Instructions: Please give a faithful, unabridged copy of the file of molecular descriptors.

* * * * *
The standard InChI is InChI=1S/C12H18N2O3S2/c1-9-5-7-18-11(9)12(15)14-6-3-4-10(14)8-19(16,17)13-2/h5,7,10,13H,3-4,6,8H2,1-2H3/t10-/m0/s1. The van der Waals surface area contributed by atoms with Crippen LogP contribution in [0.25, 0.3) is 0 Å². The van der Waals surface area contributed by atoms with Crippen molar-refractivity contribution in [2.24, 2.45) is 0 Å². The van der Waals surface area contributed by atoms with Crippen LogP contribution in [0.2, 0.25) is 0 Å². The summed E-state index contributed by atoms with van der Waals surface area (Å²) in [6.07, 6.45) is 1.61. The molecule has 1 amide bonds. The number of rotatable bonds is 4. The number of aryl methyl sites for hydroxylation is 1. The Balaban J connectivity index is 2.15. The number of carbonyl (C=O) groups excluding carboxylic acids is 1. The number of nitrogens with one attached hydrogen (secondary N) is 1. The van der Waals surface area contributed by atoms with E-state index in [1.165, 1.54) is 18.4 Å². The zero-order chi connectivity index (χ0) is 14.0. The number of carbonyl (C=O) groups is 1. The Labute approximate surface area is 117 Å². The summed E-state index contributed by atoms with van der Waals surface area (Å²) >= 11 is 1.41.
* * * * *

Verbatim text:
The standard InChI is InChI=1S/C12H18N2O3S2/c1-9-5-7-18-11(9)12(15)14-6-3-4-10(14)8-19(16,17)13-2/h5,7,10,13H,3-4,6,8H2,1-2H3/t10-/m0/s1. The van der Waals surface area contributed by atoms with Crippen LogP contribution in [0.25, 0.3) is 0 Å². The van der Waals surface area contributed by atoms with Crippen molar-refractivity contribution in [2.24, 2.45) is 0 Å². The van der Waals surface area contributed by atoms with Crippen LogP contribution in [0.2, 0.25) is 0 Å². The summed E-state index contributed by atoms with van der Waals surface area (Å²) in [6.07, 6.45) is 1.61. The molecule has 1 amide bonds. The number of rotatable bonds is 4. The number of aryl methyl sites for hydroxylation is 1. The Balaban J connectivity index is 2.15. The number of carbonyl (C=O) groups excluding carboxylic acids is 1. The number of nitrogens with one attached hydrogen (secondary N) is 1. The van der Waals surface area contributed by atoms with E-state index in [1.165, 1.54) is 18.4 Å². The zero-order chi connectivity index (χ0) is 14.0. The number of carbonyl (C=O) groups is 1. The Labute approximate surface area is 117 Å². The summed E-state index contributed by atoms with van der Waals surface area (Å²) >= 11 is 1.41.